Even if Tillerson is confirmed — no sure thing for someone who once won an Order of Friendship from Putin — he and Mattis will have few other political appointees to support them as of this writing. Not even deputy secretaries have yet been appointed at the State or Defense departments, much less the crucial undersecretaries and assistant secretaries who are responsible for fleshing out the broad parameters of the administration’s foreign policy. These are the obscure but important officials who do the real work of governing, teeing up the decisions that will be decided by the “principals” at NSC meetings and then translating policy guidance (which in this president’s case is likely to be quite broad) into specific actions.
It is curious that, so far, the picks for most of those posts have not even been leaked, much less formally announced, especially given that a few ambassadors have already been appointed: Trump’s bankruptcy lawyer David Friedman is bound for Tel Aviv (or is it Jerusalem?), businessman William Hagerty for Tokyo, and Iowa Gov. Terry Branstad for Beijing. Yet ambassadors are not policymakers, and the people who are supposed to give them marching orders on a daily basis so far are MIA.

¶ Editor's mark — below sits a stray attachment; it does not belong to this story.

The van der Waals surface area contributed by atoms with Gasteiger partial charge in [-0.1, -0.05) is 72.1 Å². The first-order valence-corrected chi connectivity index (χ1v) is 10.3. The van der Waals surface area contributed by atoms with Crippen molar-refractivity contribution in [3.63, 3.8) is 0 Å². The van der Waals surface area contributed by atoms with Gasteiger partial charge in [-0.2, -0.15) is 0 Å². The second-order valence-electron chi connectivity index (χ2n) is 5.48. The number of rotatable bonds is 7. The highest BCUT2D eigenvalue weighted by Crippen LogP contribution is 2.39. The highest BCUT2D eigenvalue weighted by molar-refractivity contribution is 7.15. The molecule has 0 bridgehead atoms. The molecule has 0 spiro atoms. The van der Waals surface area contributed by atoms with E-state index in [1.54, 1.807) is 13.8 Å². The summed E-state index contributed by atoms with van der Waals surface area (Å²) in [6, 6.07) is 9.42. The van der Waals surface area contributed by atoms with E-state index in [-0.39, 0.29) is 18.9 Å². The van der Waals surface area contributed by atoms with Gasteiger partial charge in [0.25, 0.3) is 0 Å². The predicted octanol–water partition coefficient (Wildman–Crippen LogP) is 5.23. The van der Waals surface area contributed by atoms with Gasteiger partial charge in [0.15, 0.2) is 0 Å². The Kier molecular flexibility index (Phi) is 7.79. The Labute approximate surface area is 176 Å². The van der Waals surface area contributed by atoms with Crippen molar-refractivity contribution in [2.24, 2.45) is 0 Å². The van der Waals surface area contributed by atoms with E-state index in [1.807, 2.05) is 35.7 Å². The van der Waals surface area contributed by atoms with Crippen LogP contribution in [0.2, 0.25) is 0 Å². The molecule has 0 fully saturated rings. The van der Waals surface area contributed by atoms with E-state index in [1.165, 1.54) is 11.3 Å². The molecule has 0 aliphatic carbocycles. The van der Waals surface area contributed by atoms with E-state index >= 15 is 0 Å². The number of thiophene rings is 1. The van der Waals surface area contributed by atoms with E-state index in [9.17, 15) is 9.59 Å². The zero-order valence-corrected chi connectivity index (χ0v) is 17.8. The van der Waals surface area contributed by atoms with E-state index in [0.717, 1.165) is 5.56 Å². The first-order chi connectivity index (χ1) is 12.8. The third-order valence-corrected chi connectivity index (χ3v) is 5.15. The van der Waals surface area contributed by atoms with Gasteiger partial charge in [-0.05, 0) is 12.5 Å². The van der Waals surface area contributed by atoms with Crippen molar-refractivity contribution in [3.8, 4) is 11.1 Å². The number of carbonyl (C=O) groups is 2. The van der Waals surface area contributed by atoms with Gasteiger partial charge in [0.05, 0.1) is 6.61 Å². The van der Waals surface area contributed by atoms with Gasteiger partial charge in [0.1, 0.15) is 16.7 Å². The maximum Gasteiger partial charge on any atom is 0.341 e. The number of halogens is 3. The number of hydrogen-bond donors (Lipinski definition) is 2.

The Post’s Josh Rogin reports that much of the delay at the Pentagon can be explained by clashes between Mattis and the transition team, with Mattis commendably wanting to recruit Never Trump Republicans or even non-Republicans like Michèle Flournoy — and the Trump partisans predictably balking. Tillerson also reportedly disagreed with some of the names floated by Team Trump for his deputy, including John Bolton, who may have been nixed by the president-elect in any case because of, believe it or not, his overly prominent mustache.
While Trump named cabinet members in a speedy fashion (in part, apparently, by not doing the full and necessary vetting), he is lagging behind in appointing lower-level officials compared with Obama in 2009. Even when appointees are chosen, the need for vetting and confirmation hearings could mean that it will be months before jobs are filled.
That’s not a huge problem in the Department of Education, where policy decisions can be contemplated in a more leisurely fashion. It is potentially a big problem for national security jobs, whose occupants will have to deal with numerous crises, known and unforeseen, that can have the most serious repercussions for the security and prosperity of the entire country. Career officials can occupy those positions for the time being, but the consequence of that will be to freeze policymaking.
On second thought, given how curious some of Trump’s instincts are (as he has just made clear again, he is anti-NATO, anti-EU, and pro-Putin), perhaps the incoming administration’s inability to implement new policies for now will be a saving grace. But the policy vacuum cannot last indefinitely. While the president-elect certainly isn’t obligated to appoint those who opposed him during the campaign, he is obligated to find high-quality people for crucial posts — and so far he hasn’t.